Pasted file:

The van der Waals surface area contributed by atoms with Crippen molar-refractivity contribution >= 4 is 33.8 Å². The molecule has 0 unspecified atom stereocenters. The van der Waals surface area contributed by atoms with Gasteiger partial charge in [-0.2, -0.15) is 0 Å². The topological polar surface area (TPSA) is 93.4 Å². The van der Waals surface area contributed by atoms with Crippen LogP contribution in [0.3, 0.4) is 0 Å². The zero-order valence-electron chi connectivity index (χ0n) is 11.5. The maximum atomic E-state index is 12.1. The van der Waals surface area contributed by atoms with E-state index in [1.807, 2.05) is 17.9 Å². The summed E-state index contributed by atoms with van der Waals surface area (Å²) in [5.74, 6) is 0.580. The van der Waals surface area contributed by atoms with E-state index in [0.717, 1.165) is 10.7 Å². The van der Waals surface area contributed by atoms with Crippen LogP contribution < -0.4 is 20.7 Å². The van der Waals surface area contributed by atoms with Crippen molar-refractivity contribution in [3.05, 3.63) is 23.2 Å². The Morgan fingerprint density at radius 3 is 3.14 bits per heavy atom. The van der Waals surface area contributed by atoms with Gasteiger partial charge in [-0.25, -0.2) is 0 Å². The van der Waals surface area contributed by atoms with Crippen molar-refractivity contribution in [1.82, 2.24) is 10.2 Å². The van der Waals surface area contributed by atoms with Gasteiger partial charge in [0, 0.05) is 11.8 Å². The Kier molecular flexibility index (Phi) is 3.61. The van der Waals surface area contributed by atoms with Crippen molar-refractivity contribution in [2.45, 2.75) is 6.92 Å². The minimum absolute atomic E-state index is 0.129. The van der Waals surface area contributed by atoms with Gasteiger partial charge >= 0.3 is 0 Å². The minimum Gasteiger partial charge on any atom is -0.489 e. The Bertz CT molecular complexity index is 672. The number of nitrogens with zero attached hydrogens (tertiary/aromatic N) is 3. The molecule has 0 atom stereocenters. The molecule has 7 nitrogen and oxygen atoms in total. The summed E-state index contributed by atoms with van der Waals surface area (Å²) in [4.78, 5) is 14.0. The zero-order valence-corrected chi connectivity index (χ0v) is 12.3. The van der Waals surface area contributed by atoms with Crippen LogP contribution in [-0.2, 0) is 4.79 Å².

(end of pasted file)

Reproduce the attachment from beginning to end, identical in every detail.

The van der Waals surface area contributed by atoms with Crippen molar-refractivity contribution >= 4 is 33.8 Å². The molecule has 0 unspecified atom stereocenters. The van der Waals surface area contributed by atoms with Gasteiger partial charge in [-0.2, -0.15) is 0 Å². The topological polar surface area (TPSA) is 93.4 Å². The van der Waals surface area contributed by atoms with Crippen LogP contribution in [0.3, 0.4) is 0 Å². The zero-order valence-electron chi connectivity index (χ0n) is 11.5. The maximum atomic E-state index is 12.1. The van der Waals surface area contributed by atoms with E-state index in [1.807, 2.05) is 17.9 Å². The summed E-state index contributed by atoms with van der Waals surface area (Å²) in [5.74, 6) is 0.580. The van der Waals surface area contributed by atoms with E-state index in [0.717, 1.165) is 10.7 Å². The van der Waals surface area contributed by atoms with Crippen LogP contribution < -0.4 is 20.7 Å². The van der Waals surface area contributed by atoms with Crippen molar-refractivity contribution in [3.05, 3.63) is 23.2 Å². The Morgan fingerprint density at radius 3 is 3.14 bits per heavy atom. The van der Waals surface area contributed by atoms with Gasteiger partial charge in [-0.25, -0.2) is 0 Å². The van der Waals surface area contributed by atoms with Crippen molar-refractivity contribution in [1.82, 2.24) is 10.2 Å². The van der Waals surface area contributed by atoms with Gasteiger partial charge in [0, 0.05) is 11.8 Å². The Kier molecular flexibility index (Phi) is 3.61. The van der Waals surface area contributed by atoms with Crippen molar-refractivity contribution in [2.45, 2.75) is 6.92 Å². The minimum absolute atomic E-state index is 0.129. The van der Waals surface area contributed by atoms with Gasteiger partial charge >= 0.3 is 0 Å². The minimum Gasteiger partial charge on any atom is -0.489 e. The Bertz CT molecular complexity index is 672. The number of nitrogens with zero attached hydrogens (tertiary/aromatic N) is 3. The molecule has 0 atom stereocenters. The molecule has 7 nitrogen and oxygen atoms in total. The summed E-state index contributed by atoms with van der Waals surface area (Å²) in [4.78, 5) is 14.0. The zero-order valence-corrected chi connectivity index (χ0v) is 12.3. The van der Waals surface area contributed by atoms with Crippen LogP contribution in [-0.2, 0) is 4.79 Å².